Sell: Jon Gray will be an "ace" for more than the Rangers in 2022
For the same reasons we expect Gray to perform better this year, we can sell on him as being a fantasy all-star as well. Jon Gray has failed to appear in more than 29 games in every season but one over his career, and has never thrown more than 172 innings in any season. There are two concerns here: one being his durability and inability to stay healthy for stretches of the season, and secondly being his inefficiency when he is on the mound. While injuries are hard to predict, we can look at Gray and see that despite possessing an average walk rate, he gives up an exceptional number of H/9. While we expect that number to be higher in ground ball pitchers typically, Gray struggles to consistently put batters away early in the count frequently enough to pitch deep into games. While we should expect his K rate to remain status quo, and his wins and ERA to improve over a full season, his inability to keep runners off the bases will continue to prevent him from being more than a candidate for positive regression.
Buy: Hyun-Jin Ryu had a down season in 2022
This one is fairly straight forward, in many respects, as Ryu posted career lows (disregarding small sample sizes). While an inflated ERA, a falling K/9 rate, and climbing H/9 rate jump off the page, he also had a dramatic change in his exit velocity rates and hard hit rates in 2022. Despite recording a career high in games started, he failed to pitch as deep into games last year, and was touched up by the long ball at his highest rate since 2017 with the Los Angeles Dodgers.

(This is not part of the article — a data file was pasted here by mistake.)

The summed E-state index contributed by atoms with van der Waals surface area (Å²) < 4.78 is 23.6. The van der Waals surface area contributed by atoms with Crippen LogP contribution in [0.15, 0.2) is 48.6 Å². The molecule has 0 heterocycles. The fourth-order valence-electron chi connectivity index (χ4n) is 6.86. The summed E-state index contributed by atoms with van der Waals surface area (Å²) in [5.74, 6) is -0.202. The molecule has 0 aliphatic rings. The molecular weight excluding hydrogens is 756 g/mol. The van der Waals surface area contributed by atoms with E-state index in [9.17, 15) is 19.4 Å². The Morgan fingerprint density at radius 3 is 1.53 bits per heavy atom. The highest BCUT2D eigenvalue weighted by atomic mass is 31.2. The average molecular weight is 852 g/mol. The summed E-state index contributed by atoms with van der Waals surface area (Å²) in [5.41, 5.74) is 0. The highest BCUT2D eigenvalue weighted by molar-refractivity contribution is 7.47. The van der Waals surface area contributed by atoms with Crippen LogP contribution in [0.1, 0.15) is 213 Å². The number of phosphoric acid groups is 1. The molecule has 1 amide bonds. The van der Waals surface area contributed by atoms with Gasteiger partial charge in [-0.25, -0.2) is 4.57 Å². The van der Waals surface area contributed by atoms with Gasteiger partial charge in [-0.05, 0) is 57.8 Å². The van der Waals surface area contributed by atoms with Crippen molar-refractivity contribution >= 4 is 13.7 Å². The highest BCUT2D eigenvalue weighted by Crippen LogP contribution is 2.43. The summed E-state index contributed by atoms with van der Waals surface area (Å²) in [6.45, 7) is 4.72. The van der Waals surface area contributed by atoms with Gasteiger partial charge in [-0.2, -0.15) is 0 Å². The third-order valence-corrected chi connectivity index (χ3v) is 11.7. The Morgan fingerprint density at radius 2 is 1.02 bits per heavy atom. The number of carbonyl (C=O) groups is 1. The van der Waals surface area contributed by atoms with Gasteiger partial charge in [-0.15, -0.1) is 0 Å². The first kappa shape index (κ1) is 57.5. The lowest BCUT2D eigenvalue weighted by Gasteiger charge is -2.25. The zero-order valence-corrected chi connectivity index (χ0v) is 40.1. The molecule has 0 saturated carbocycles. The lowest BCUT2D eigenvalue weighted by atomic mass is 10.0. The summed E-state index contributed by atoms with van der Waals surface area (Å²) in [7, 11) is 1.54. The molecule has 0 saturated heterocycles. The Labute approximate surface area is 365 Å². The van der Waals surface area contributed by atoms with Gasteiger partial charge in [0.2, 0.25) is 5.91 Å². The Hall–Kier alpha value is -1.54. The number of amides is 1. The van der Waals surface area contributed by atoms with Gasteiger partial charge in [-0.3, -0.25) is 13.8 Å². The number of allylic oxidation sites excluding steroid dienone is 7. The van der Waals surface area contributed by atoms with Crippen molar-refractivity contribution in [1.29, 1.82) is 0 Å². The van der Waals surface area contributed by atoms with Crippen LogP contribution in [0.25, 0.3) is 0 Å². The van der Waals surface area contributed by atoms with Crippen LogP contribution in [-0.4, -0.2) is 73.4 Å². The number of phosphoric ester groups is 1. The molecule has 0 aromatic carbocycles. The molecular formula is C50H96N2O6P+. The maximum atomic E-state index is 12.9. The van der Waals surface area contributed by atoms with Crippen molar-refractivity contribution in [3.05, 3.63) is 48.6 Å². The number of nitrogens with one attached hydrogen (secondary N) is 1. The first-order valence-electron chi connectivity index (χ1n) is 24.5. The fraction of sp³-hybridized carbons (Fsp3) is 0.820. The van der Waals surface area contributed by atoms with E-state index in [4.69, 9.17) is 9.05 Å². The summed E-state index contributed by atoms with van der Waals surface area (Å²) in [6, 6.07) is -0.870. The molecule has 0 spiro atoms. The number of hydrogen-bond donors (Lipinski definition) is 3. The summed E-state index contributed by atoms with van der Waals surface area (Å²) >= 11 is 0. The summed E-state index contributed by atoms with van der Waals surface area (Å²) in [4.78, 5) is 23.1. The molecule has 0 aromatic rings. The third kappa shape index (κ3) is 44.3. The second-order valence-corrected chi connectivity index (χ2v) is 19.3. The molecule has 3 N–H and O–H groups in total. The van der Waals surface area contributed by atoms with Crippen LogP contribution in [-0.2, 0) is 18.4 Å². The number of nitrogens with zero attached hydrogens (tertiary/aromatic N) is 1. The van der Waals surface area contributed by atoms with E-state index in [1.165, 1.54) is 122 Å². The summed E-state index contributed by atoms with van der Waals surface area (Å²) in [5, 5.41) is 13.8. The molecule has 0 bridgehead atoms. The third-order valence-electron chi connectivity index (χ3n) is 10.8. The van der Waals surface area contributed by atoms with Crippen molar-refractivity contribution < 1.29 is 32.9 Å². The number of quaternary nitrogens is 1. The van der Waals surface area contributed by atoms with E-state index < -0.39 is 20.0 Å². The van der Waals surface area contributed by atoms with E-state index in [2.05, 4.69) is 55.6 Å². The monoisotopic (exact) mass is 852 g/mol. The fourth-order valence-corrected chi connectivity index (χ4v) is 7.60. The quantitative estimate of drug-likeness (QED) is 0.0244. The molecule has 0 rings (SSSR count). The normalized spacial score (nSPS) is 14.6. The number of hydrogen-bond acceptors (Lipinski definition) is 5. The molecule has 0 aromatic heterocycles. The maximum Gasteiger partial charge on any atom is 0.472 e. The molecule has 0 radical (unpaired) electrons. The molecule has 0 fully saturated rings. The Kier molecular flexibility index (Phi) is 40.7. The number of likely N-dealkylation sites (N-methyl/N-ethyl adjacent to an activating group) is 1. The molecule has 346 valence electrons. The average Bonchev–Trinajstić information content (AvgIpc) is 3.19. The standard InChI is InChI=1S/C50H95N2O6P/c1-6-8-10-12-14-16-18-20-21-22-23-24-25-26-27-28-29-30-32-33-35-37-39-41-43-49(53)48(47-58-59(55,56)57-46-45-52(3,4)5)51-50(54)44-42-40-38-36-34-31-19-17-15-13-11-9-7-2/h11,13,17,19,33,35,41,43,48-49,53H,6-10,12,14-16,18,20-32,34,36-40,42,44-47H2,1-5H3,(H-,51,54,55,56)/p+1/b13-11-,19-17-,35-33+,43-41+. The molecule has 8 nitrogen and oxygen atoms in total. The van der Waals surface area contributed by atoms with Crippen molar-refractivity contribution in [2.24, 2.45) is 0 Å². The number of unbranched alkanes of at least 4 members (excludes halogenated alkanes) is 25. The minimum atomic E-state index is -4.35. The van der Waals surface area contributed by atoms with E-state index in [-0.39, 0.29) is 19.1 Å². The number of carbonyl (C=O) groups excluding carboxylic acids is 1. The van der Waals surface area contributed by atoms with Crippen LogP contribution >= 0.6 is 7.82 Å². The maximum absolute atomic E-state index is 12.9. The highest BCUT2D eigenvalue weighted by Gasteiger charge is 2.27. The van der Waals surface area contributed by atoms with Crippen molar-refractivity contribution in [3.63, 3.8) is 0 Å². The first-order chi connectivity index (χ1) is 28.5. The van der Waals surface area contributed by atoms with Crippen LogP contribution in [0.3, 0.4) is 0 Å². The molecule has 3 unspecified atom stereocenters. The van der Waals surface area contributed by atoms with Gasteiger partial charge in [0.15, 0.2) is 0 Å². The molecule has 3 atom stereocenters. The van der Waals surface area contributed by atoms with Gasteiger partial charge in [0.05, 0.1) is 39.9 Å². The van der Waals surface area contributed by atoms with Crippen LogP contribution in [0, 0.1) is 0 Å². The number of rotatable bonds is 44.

Sell: Hyun-Jin Ryu will return to his dominant form
There are a number of factors that are trending against Ryu here, none of which are to say that a pitcher can't be dominant at age 35 (looking at you Max Scherzer). When digging into some of the advanced numbers, Ryu wasn't a victim of bad luck last year, as his BABIP was well within his career norm, which was still strong for a ground ball pitcher. Though he maintained a consistent BABIP, however, his batting average against rose to it's highest level since the 2017 season. Digging in deeper, this is the first year that Ryu has failed to post an ERA better than his FIP, his RA9 climbed by 1.5 runs and was on par with what opposing teams posted on average as well. While pitchers of his kind have regularly pitched with success deep into their careers, few have had the success with stats that have mattered for fantasy purposes like Ryu has. For that reason, I think that he can still be counted on as a contributor on your roster this year, but expectations should be tempered quite a bit. He'll likely rebound a bit, but we won't see the dominant ERA numbers, the K/9, and WHIP rates we saw at his peak.